Home Contributors Westchester Filomena Fanelli: Is being naïve the biggest competitive advantage of all?

Filomena Fanelli: Is being naïve the biggest competitive advantage of all?

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Filomena Fanelli
Filomena Fanelli

When it’s time to brainstorm that next big idea or build out a marketing or PR initiative, a company may be tempted to look around and use resources already at its disposal. Similarly, it may gather top management in a room to navigate a business challenge or to plot a new product launch.

Then, when these businesses are ready to share the message far and wide, they may opt to hire an in-house staff member, ideally one who has some of this expertise, but can also perform a number of other random tasks; having an “employee under roof” is comfortable, familiar and gives a degree of control. Perhaps the organization promotes a team member who is already familiar with their brand. This person already loves the company and is eager to please. Sensible enough, right?

Only it isn’t. According to Duncan Wardle, innovation keynote speaker and creativity consultant at iD8 and innov8, who also happens to be the former head of innovation and creativity at Disney (yes, one of the most wildly imaginative places on Earth), one of the biggest barriers to creativity is… drumroll please… your own expertise.

Get Out of Your Own Way
As a public relations agency owner, I call this phenomenon “business myopia.” Companies get too close to the subject matter and ingrained in the thinking that has gotten them to where they are now. It can be hard to take the long view or to compare their ideas, objectively, to others within the competitive set. Being a subject matter expert – and the very success they should be so proud of – gets in the way of thinking expansively. By doing so, the so-called experts fail to ask the very questions that could lead to breakthrough ideas. To put it simply, their expertise stifles their creativity.

Plus, for an outside party with its pulse on a variety of businesses and varied experiences, an economy of scale can be realized. Results can go further, faster, due to existing synergies and resources. For example, at our firm we may combine more than one client into a media pitch to create a fully built out story that can be rapidly appealing to a reporter and increase the likelihood of coverage for all. We may also pull five or six team members, each with varying backgrounds and life experiences, some that may have parallels to the challenge at hand, to brainstorm on behalf of a client, come up with a clever name for a new offering, map out an exciting event activation or partnership or simply to spot a can’t-believe-that-was-right-in-front-of-us solution.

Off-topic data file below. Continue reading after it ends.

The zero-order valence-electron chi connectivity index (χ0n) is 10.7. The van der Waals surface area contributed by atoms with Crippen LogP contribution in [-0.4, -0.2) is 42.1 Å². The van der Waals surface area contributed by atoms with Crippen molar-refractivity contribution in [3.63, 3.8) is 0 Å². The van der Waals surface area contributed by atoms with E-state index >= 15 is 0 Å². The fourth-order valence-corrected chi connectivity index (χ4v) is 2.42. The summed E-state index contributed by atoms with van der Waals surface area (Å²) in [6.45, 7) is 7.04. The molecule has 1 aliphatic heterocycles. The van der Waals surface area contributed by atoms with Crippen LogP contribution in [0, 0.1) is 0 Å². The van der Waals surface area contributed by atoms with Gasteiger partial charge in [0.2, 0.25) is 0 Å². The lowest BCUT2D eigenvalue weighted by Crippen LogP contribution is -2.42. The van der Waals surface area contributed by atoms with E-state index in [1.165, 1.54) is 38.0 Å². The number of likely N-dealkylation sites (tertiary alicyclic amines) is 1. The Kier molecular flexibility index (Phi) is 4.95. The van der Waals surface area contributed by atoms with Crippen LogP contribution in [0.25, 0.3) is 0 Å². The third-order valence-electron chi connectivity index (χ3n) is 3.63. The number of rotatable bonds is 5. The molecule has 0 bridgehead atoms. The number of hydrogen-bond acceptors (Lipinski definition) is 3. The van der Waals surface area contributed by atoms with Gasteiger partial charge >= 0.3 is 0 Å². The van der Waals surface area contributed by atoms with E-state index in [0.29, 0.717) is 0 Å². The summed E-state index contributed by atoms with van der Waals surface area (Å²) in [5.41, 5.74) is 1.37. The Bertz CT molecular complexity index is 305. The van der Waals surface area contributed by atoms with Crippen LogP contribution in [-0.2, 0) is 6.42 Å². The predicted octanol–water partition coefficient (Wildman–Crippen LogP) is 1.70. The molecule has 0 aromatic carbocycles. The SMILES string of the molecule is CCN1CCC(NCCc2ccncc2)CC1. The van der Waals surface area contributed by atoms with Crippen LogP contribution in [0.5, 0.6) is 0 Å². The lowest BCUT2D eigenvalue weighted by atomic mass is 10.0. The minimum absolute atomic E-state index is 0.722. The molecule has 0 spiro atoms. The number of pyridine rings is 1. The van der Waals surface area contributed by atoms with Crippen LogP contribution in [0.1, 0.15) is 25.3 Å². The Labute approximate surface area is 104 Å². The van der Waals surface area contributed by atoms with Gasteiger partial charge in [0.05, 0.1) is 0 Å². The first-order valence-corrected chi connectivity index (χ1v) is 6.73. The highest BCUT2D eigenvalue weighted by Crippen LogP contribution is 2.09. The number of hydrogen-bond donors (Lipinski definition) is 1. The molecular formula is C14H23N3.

Tap into Childlike Curiosity
While it may seem counterintuitive, plotting out the course is oftentimes the last thing a business should do. To get to innovative answers, it’s best to start with questions, which if you think back to the days of youth is something children intuitively do.

The problem with this notion is that most people, by the time they reach adulthood, have deep experiences to draw upon and seeming anything less than wise would be a blow to their reputation. Particularly, as businesspeople become more senior and seasoned, they are expected to have answers. This kind of thinking is a barrier to achieving next level results.

Harness the Power of Naiveté for Change
Wardle, who was referenced earlier in this column, recommends bringing in naïve experts. The word “naïve” has many meanings, though. Typically, the focus is on the negative aspects, such as a lack of experience, wisdom, perspective, judgment or sophistication, but there are upsides worth exploring. Being naïve can also mean being natural, unaffected, trusting and childlike. To change from “the way things have always been done” (perhaps the seven deadliest words for creativity) it helps to call in people with varied perspectives, not-too-specific expertise and an abundance of curiosity.

If companies want to innovate, it’s time to humbly ask “What if…” and “Why…” and “How could we…” questions. Bringing in an outside resource can help do just that. After all, naiveté is not ignorance, but rather a place where curiosity and playful experimentation happen. It’s in this wide-eyed, open-minded zone that issues transform into exciting opportunities.

Filomena Fanelli is the CEO and founder of Impact PR & Communications, Ltd. (prwithimpact.com), an award-winning public relations agency based in New York’s Hudson Valley and serving clients throughout the tristate area. Fanelli can be reached at 845-462-4979 or at filomena@prwithimpact.com.

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